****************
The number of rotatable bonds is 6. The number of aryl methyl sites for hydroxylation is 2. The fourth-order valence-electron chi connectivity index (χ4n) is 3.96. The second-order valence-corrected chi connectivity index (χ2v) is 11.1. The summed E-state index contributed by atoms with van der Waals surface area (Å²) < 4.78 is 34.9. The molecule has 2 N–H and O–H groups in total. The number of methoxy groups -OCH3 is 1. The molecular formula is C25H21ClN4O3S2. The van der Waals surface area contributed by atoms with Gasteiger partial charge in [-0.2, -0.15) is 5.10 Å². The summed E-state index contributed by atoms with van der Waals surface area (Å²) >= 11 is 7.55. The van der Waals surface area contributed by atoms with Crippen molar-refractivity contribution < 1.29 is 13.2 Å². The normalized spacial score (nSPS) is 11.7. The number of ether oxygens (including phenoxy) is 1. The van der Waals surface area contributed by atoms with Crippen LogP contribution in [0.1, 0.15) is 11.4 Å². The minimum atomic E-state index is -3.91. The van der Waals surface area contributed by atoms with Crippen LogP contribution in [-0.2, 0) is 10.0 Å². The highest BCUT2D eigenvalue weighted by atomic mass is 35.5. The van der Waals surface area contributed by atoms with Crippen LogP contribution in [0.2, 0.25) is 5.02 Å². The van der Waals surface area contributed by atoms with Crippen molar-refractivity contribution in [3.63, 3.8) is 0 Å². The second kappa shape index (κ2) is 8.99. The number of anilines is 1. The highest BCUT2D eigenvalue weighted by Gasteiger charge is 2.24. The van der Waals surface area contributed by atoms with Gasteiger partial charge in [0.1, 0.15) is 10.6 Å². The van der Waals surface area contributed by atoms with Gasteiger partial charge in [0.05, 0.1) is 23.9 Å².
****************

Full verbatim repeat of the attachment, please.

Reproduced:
The number of rotatable bonds is 6. The number of aryl methyl sites for hydroxylation is 2. The fourth-order valence-electron chi connectivity index (χ4n) is 3.96. The second-order valence-corrected chi connectivity index (χ2v) is 11.1. The summed E-state index contributed by atoms with van der Waals surface area (Å²) < 4.78 is 34.9. The molecule has 2 N–H and O–H groups in total. The number of methoxy groups -OCH3 is 1. The molecular formula is C25H21ClN4O3S2. The van der Waals surface area contributed by atoms with Gasteiger partial charge in [-0.2, -0.15) is 5.10 Å². The summed E-state index contributed by atoms with van der Waals surface area (Å²) >= 11 is 7.55. The van der Waals surface area contributed by atoms with Crippen molar-refractivity contribution < 1.29 is 13.2 Å². The normalized spacial score (nSPS) is 11.7. The number of ether oxygens (including phenoxy) is 1. The van der Waals surface area contributed by atoms with Crippen LogP contribution in [0.1, 0.15) is 11.4 Å². The minimum atomic E-state index is -3.91. The van der Waals surface area contributed by atoms with Crippen LogP contribution in [-0.2, 0) is 10.0 Å². The highest BCUT2D eigenvalue weighted by atomic mass is 35.5. The van der Waals surface area contributed by atoms with Crippen LogP contribution in [0.2, 0.25) is 5.02 Å². The van der Waals surface area contributed by atoms with Crippen molar-refractivity contribution in [3.63, 3.8) is 0 Å². The second kappa shape index (κ2) is 8.99. The number of anilines is 1. The highest BCUT2D eigenvalue weighted by Gasteiger charge is 2.24. The van der Waals surface area contributed by atoms with Gasteiger partial charge in [0.1, 0.15) is 10.6 Å². The van der Waals surface area contributed by atoms with Gasteiger partial charge in [0.05, 0.1) is 23.9 Å².